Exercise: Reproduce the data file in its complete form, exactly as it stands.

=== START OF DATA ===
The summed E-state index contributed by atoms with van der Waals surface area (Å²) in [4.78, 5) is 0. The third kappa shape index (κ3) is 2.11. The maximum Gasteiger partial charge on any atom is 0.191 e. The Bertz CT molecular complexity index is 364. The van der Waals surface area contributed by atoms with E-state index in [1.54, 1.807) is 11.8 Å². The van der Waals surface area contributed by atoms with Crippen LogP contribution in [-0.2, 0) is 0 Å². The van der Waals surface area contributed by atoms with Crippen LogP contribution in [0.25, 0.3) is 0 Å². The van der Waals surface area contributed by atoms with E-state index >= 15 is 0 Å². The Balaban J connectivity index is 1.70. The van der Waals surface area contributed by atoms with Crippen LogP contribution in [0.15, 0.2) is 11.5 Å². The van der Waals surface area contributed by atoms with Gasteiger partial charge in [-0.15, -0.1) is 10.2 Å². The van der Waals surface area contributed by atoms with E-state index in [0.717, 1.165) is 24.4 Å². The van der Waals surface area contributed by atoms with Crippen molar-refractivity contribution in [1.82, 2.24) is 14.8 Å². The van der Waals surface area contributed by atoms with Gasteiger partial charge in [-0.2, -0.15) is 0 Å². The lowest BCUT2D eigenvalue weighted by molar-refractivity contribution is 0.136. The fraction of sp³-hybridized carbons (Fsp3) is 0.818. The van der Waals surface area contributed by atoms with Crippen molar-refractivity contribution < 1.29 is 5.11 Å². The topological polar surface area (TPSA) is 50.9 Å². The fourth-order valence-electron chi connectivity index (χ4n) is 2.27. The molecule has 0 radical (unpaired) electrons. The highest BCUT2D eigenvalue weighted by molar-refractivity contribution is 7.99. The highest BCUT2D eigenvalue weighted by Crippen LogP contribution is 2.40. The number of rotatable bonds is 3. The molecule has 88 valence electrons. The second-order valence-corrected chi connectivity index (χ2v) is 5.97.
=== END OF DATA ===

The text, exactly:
The summed E-state index contributed by atoms with van der Waals surface area (Å²) in [4.78, 5) is 0. The third kappa shape index (κ3) is 2.11. The maximum Gasteiger partial charge on any atom is 0.191 e. The Bertz CT molecular complexity index is 364. The van der Waals surface area contributed by atoms with E-state index in [1.54, 1.807) is 11.8 Å². The van der Waals surface area contributed by atoms with Crippen LogP contribution in [-0.2, 0) is 0 Å². The van der Waals surface area contributed by atoms with Crippen LogP contribution in [0.25, 0.3) is 0 Å². The van der Waals surface area contributed by atoms with E-state index >= 15 is 0 Å². The Balaban J connectivity index is 1.70. The van der Waals surface area contributed by atoms with Crippen LogP contribution in [0.15, 0.2) is 11.5 Å². The van der Waals surface area contributed by atoms with Gasteiger partial charge in [-0.15, -0.1) is 10.2 Å². The van der Waals surface area contributed by atoms with E-state index in [0.717, 1.165) is 24.4 Å². The van der Waals surface area contributed by atoms with Crippen molar-refractivity contribution in [1.82, 2.24) is 14.8 Å². The van der Waals surface area contributed by atoms with Gasteiger partial charge in [-0.2, -0.15) is 0 Å². The lowest BCUT2D eigenvalue weighted by molar-refractivity contribution is 0.136. The fraction of sp³-hybridized carbons (Fsp3) is 0.818. The van der Waals surface area contributed by atoms with Crippen molar-refractivity contribution < 1.29 is 5.11 Å². The topological polar surface area (TPSA) is 50.9 Å². The fourth-order valence-electron chi connectivity index (χ4n) is 2.27. The molecule has 0 radical (unpaired) electrons. The highest BCUT2D eigenvalue weighted by molar-refractivity contribution is 7.99. The highest BCUT2D eigenvalue weighted by Crippen LogP contribution is 2.40. The number of rotatable bonds is 3. The molecule has 88 valence electrons. The second-order valence-corrected chi connectivity index (χ2v) is 5.97.